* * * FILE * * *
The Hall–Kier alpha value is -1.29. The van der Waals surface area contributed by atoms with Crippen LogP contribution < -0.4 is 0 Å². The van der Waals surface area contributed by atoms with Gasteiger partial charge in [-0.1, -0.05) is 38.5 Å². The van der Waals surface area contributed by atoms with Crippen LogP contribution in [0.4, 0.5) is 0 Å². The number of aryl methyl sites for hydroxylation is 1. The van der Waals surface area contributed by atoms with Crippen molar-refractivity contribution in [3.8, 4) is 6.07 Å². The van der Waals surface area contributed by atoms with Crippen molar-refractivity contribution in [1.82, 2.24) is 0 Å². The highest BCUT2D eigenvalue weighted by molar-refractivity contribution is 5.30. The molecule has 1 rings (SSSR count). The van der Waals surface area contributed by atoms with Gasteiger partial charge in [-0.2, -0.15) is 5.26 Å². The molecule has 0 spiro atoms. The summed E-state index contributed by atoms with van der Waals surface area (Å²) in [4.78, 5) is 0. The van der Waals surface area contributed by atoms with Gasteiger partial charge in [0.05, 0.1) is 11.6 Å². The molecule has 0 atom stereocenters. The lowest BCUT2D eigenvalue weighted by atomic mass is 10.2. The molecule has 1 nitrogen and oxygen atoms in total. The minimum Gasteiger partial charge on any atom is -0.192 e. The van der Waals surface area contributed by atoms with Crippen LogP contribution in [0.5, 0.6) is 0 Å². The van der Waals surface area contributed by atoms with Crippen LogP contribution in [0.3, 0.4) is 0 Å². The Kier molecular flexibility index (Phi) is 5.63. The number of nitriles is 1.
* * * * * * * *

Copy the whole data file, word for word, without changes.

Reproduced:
The Hall–Kier alpha value is -1.29. The van der Waals surface area contributed by atoms with Crippen LogP contribution < -0.4 is 0 Å². The van der Waals surface area contributed by atoms with Gasteiger partial charge in [-0.1, -0.05) is 38.5 Å². The van der Waals surface area contributed by atoms with Crippen LogP contribution in [0.4, 0.5) is 0 Å². The number of aryl methyl sites for hydroxylation is 1. The van der Waals surface area contributed by atoms with Crippen molar-refractivity contribution in [3.8, 4) is 6.07 Å². The van der Waals surface area contributed by atoms with Crippen molar-refractivity contribution in [1.82, 2.24) is 0 Å². The highest BCUT2D eigenvalue weighted by molar-refractivity contribution is 5.30. The molecule has 1 rings (SSSR count). The van der Waals surface area contributed by atoms with Gasteiger partial charge in [-0.2, -0.15) is 5.26 Å². The molecule has 0 spiro atoms. The summed E-state index contributed by atoms with van der Waals surface area (Å²) in [4.78, 5) is 0. The van der Waals surface area contributed by atoms with Gasteiger partial charge in [0.05, 0.1) is 11.6 Å². The molecule has 0 atom stereocenters. The lowest BCUT2D eigenvalue weighted by atomic mass is 10.2. The molecule has 1 nitrogen and oxygen atoms in total. The minimum Gasteiger partial charge on any atom is -0.192 e. The van der Waals surface area contributed by atoms with Crippen LogP contribution in [0.5, 0.6) is 0 Å². The van der Waals surface area contributed by atoms with Crippen LogP contribution in [0.3, 0.4) is 0 Å². The Kier molecular flexibility index (Phi) is 5.63. The number of nitriles is 1.